Some commuters have welcomed dockless bicycles and scooters as a positive addition to cities’ transportation networks, adding a cheap, convenient way to get around, especially where public transit is lacking. Yet, these services have cultivated a surprising amount of animosity from local officials and drawn loud protests from community members.

These dockless bikes and scooters — some with battery power, some pedal-driven — have grown ubiquitous on the sidewalks of American cities over the past few months. They have also become symbols of the tech industry’s ignorance. From city officials referring to them as a “public nuisance” as they block sidewalks and entryways, to neighbors protesting the expansion of services and even some taking to vandalizing the scooters themselves, these dockless transportation startups are facing an uphill battle in the very places where their service should achieve broad appeal.

And now, the city of San Francisco has announced that it plans to ban dockless scooter startups from their streets and sidewalks, relegating these companies to a 12-month long pilot program limited to only a few thousand total scooters in San Francisco and hindering their ability to grow — at least in the short term.

Did it have to be this way? What steps could these startups have taken to anticipate and ward off this backlash? How could they have ensured that the conversation took place on their terms?

The debate around dockless bikes and scooters provides a microcosm view into the many struggles facing Silicon Valley tech firms. A revolutionary idea can be jeopardized by a lack of consideration for real world consequences and reactions from the public.

In this case, it’s not about privacy violations or the spread of misinformation. It’s a battle about cluttered streets, blocked driveways and accessibility for the disabled. However, the lesson is the same: technology companies must make it a priority to understand how their innovations will be received by the real world — and must build a foundation of support with community leaders, influencers and policymakers that can ensure that they own the conversation. That way, they are viewed as problem-solvers, not problem-makers.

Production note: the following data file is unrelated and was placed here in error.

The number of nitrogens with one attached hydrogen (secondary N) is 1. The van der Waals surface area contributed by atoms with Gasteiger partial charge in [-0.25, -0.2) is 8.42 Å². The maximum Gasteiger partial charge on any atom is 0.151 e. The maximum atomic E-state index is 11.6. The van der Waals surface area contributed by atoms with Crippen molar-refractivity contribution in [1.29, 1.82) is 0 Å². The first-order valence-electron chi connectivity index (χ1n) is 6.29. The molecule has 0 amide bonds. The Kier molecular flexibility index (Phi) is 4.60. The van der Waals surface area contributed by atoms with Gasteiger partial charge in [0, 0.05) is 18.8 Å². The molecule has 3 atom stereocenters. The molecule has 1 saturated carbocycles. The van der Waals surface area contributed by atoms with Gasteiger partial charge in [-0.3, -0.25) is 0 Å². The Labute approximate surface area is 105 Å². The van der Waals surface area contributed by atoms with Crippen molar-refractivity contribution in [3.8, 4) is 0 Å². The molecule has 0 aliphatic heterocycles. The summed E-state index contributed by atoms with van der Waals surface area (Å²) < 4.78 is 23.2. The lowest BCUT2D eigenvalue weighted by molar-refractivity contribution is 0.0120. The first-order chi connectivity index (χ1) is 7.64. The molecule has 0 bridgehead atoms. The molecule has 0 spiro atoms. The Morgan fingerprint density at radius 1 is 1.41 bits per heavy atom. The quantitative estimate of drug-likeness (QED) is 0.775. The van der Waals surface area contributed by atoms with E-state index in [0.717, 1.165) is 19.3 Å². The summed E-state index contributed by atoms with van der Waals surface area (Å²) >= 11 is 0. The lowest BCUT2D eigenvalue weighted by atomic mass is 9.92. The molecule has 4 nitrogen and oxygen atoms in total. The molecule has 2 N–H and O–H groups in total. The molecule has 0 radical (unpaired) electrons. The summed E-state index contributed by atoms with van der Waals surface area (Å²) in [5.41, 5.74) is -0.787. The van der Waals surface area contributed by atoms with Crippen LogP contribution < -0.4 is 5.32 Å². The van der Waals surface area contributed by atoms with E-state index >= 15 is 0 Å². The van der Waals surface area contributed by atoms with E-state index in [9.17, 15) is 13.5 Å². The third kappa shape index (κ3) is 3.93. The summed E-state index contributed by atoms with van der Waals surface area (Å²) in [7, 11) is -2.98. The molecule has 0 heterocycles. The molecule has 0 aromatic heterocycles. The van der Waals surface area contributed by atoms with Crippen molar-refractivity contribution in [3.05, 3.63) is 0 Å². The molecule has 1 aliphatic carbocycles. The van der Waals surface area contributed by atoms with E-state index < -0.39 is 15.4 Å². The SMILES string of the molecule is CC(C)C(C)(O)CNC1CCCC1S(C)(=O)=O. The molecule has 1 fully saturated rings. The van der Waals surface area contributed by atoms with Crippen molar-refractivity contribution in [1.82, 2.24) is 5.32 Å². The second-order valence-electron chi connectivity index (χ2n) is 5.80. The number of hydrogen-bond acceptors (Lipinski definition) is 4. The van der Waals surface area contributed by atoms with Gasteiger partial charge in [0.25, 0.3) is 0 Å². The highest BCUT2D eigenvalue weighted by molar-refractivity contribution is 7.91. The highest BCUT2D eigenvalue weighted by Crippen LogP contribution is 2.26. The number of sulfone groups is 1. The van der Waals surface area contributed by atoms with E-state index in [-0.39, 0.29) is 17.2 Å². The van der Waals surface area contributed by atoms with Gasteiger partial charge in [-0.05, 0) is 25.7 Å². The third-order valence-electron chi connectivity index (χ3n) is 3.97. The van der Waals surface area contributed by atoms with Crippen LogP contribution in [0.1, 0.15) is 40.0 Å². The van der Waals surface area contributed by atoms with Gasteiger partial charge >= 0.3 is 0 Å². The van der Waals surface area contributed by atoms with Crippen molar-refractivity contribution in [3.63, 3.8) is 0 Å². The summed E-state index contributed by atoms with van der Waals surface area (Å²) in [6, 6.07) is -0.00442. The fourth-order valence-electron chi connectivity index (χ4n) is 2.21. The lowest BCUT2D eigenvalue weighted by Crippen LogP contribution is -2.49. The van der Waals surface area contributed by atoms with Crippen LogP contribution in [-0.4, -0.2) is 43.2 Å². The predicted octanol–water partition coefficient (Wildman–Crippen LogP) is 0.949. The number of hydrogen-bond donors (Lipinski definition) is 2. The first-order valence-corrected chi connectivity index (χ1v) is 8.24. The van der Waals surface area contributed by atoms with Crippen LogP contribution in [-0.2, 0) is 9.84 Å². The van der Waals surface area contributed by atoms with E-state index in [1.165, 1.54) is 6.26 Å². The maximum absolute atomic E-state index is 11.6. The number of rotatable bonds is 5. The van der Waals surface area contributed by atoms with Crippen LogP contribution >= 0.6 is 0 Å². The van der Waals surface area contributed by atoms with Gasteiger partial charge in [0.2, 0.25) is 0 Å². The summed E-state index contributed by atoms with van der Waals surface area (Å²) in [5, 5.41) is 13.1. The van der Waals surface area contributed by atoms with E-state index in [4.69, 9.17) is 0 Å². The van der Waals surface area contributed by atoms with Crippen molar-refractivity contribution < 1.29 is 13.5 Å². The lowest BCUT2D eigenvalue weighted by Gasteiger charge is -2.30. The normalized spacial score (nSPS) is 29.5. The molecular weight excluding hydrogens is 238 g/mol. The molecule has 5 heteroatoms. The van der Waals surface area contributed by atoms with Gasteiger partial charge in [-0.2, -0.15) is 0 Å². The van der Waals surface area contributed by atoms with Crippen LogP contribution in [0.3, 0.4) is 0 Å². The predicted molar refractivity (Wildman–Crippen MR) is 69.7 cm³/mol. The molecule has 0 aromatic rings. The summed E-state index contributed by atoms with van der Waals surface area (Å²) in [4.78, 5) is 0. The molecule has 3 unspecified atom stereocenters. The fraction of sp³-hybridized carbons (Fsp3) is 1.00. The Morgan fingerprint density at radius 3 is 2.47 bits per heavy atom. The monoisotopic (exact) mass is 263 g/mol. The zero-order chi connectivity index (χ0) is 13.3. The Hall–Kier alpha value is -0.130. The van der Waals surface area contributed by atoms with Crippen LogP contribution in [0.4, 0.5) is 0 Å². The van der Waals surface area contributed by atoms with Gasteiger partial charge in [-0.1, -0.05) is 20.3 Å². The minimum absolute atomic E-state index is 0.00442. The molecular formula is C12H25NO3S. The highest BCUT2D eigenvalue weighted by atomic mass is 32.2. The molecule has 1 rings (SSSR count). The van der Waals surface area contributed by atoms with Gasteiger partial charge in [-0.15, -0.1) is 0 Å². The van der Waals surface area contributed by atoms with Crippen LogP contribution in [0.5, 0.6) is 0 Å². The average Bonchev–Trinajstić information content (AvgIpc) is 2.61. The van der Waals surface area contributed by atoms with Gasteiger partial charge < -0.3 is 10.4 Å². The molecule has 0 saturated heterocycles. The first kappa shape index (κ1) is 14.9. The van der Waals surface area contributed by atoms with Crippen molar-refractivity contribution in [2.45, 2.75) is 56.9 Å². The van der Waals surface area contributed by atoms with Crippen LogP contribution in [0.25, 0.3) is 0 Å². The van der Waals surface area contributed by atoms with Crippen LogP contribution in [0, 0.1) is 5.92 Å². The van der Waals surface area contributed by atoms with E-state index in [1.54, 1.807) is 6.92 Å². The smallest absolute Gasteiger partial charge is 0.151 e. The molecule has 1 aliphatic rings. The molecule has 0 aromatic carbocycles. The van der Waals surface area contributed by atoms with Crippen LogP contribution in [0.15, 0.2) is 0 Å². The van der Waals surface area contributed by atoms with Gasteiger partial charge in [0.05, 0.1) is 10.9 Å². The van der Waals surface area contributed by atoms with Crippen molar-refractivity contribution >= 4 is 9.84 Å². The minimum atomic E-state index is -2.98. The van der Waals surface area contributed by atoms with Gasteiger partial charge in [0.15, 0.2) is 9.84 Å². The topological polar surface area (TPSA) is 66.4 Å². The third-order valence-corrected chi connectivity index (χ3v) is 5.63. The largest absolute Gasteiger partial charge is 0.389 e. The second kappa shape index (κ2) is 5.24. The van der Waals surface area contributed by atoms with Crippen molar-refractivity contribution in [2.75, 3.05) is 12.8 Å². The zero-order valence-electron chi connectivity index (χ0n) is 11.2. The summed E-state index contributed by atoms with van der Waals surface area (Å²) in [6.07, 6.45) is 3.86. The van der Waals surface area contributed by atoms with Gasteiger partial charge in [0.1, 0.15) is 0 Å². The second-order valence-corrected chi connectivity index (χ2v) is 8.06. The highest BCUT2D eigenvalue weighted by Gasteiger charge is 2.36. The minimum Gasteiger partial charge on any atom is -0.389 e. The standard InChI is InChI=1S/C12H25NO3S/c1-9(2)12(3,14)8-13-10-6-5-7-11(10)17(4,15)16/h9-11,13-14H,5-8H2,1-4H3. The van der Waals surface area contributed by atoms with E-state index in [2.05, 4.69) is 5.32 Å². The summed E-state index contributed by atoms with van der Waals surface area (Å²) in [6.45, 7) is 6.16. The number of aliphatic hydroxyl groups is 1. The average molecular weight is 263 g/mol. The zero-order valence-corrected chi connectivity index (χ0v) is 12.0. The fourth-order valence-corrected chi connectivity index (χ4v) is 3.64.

This is where a public affairs strategy offers the path to success for any technology company looking to be a disruptor. When you introduce something new and potentially jarring, it is difficult to avoid criticism. But you can maintain control of the debate. You can build a base of support that already holds sway within the community to give you a validating voice. You can offer proactive solutions to easily foreseeable problems and questions.

We’re already seeing some of that from the dockless industry. In Washington, D.C., the CEO of one of the dockless scooter startups, Bird, launched his service with a challenge to his peers: agree to a “Save Our Sidewalks” pledge. According to The Washington Post, this would ask dockless companies to “commit to give a share of their revenue, $1 per vehicle per day, to build bike lanes, promote safe riding and maintain shared infrastructure.”

Perhaps the lesson is being taken to heart. For tomorrow’s technology leaders, it’s important to learn from the missteps of predecessors. Innovative solutions to real-world problems can — and often should — be disruptive. With disruption, comes a responsibility to the communities and consumers you seek to serve. A smart public affairs strategy can offer a roadmap to success that complements and enhances your big idea.


Nick Horowitz is an account director and serves as Racepoint Global’s editor-in-chief, leading thought leadership content development for clients and the agency. He serves as the writer for editorials, public remarks, white papers and blogs. Nick has experience executing a wide range of media relations and public affairs campaigns. He has managed media campaigns for a diverse slate of clients including ARM Holdings, Lockheed Martin, AT&T and the Kingdom of Jordan, and has secured media coverage for clients in outlets including NPR, CNN, MSNBC, Reuters, and The Washington Post.